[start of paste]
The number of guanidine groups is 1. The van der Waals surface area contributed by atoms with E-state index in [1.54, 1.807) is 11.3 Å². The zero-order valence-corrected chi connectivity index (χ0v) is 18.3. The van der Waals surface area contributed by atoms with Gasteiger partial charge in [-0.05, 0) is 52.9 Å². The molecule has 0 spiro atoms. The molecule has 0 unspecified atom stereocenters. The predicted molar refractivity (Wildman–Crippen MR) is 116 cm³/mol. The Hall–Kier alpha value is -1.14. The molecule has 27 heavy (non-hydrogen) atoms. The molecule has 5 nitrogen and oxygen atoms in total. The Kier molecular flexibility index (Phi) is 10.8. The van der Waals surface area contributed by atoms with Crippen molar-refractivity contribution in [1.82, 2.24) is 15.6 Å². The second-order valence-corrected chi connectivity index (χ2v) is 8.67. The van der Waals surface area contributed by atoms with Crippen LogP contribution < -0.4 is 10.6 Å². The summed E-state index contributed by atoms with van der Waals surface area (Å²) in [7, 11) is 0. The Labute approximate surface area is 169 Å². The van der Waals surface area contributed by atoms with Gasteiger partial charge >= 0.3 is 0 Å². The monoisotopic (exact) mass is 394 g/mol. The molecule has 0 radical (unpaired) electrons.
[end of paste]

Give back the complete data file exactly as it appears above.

The number of guanidine groups is 1. The van der Waals surface area contributed by atoms with E-state index in [1.54, 1.807) is 11.3 Å². The zero-order valence-corrected chi connectivity index (χ0v) is 18.3. The van der Waals surface area contributed by atoms with Gasteiger partial charge in [-0.05, 0) is 52.9 Å². The molecule has 0 spiro atoms. The molecule has 0 unspecified atom stereocenters. The predicted molar refractivity (Wildman–Crippen MR) is 116 cm³/mol. The Hall–Kier alpha value is -1.14. The molecule has 27 heavy (non-hydrogen) atoms. The molecule has 5 nitrogen and oxygen atoms in total. The Kier molecular flexibility index (Phi) is 10.8. The van der Waals surface area contributed by atoms with Crippen molar-refractivity contribution in [1.82, 2.24) is 15.6 Å². The second-order valence-corrected chi connectivity index (χ2v) is 8.67. The van der Waals surface area contributed by atoms with Crippen LogP contribution < -0.4 is 10.6 Å². The summed E-state index contributed by atoms with van der Waals surface area (Å²) in [7, 11) is 0. The Labute approximate surface area is 169 Å². The van der Waals surface area contributed by atoms with Gasteiger partial charge >= 0.3 is 0 Å². The monoisotopic (exact) mass is 394 g/mol. The molecule has 0 radical (unpaired) electrons.